This type of exercise was developed from observation of the possible difficulties or negative consequences of performing traditional abdominals. However, it is necessary to have a certain amount of control when doing them since they can generate some mechanical problems if done incorrectly and in an uncontrolled manner.

Benefits and contraindications

Hypopressive abdominals have a number of benefits over their traditional counterparts. On the one hand, it helps reduce the contour and perimeter by working especially the transverse and oblique muscles.

The hypopressive abdominals have also been shown to be useful for pelvic work , which can help prevent incontinence problems and even strengthen the muscles after childbirth. This strengthening can also help decrease the effects of various types of sexual dysfunction.

Another advantage is that in general the spine is not forced , which usually does not cause any discomfort or back pain and, at the same time, avoids possible serious injuries.

However, this exercise can be dangerous for some people . Specifically, people with hypertension should refrain from this type of exercise as it is based on the use of apnea. It is also contraindicated for pregnant women, although some programs dedicated to this type of population are beginning to be implemented.

People with anxiety and/or respiratory and cardiac problems may also have difficulties carrying them out, being also contraindicated or requiring modifications and adaptations.

Some hypopressive exercises

Below you can find three hypopressive exercises that can help strengthen your abs.

1. Hypopressive standing abdominals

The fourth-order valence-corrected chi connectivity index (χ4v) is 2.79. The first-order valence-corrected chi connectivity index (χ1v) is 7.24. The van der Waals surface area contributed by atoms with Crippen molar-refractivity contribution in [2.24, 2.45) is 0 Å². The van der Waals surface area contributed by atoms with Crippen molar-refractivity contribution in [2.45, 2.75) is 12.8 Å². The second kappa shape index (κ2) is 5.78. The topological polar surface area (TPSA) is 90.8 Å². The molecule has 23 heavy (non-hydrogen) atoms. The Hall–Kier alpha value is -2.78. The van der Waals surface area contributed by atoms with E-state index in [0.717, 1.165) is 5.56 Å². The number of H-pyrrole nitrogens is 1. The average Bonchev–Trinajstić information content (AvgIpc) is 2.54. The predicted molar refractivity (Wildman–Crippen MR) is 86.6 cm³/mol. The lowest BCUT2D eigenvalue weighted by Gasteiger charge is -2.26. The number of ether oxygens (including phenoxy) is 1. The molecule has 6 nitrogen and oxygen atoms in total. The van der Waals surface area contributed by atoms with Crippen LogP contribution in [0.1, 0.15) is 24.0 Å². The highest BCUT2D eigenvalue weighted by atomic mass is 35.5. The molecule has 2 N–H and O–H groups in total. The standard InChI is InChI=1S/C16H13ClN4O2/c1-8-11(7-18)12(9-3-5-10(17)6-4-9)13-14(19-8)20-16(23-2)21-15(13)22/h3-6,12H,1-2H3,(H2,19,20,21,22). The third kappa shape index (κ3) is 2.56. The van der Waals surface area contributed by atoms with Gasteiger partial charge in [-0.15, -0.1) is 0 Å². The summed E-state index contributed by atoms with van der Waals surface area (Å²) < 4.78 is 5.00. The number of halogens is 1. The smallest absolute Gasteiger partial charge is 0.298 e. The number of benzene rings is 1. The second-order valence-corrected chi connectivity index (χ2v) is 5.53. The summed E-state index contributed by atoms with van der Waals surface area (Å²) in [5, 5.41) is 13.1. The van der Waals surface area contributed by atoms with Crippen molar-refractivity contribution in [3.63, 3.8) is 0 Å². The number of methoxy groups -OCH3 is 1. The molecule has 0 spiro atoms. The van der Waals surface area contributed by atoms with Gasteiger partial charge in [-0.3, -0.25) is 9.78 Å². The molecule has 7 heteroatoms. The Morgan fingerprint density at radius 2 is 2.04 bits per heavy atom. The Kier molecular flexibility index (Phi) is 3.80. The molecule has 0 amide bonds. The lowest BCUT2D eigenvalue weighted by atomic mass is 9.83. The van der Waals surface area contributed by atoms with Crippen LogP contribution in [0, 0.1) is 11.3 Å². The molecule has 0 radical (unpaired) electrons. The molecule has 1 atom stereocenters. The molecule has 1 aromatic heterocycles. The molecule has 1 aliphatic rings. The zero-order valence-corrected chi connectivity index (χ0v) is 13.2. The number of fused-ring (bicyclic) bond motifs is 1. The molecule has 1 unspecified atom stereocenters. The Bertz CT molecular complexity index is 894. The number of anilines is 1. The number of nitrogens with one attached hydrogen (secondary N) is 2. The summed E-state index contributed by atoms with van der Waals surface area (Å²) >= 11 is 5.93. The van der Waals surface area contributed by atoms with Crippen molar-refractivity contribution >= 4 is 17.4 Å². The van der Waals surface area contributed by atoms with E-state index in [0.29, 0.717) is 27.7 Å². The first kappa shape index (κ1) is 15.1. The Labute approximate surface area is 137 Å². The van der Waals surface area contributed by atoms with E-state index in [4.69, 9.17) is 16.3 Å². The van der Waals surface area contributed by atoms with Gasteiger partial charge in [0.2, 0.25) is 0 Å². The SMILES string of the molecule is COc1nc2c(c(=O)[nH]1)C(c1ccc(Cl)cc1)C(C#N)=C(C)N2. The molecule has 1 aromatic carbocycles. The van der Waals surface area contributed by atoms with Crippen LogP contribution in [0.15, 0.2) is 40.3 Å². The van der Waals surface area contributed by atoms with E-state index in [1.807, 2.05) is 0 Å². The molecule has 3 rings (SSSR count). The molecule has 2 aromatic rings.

To perform this exercise we must stand upright, with our feet parallel and try to separate our shoulders while stretching our spine upwards as much as possible. The arms can be placed in the shape of a pitcher or by lining up elbows with hands and shoulders in a circle, facing forward.

Once in this position we inhale by opening the ribs and try to maintain this opening while exhaling . Once the air has been expelled, we perform the apnea with the ribs open and hold it for a few seconds. Then we let go and take another breath, taking several normal breaths before doing the exercise again.

Another variant is done in a bent position, with the hands resting on the legs but also stretching the spine as much as possible.

2. Seated hypopressive abdominals

As in the previous case, the spine is stretched as much as possible, although you remain seated with your legs bent . The posture is similar to that used in many yoga and meditation exercises. The arms can be placed in the same way as above, and the same breathing routine is performed.

3. Abs on the bottom (plate)

This exercise is performed by resting the forearms and the tips of the feet on the ground, keeping the rest of the body in suspension and maintaining the tension of the abdomen. The posture is similar to the one used when doing push-ups . In addition to the obliques and the transverse, the straight muscle is also worked.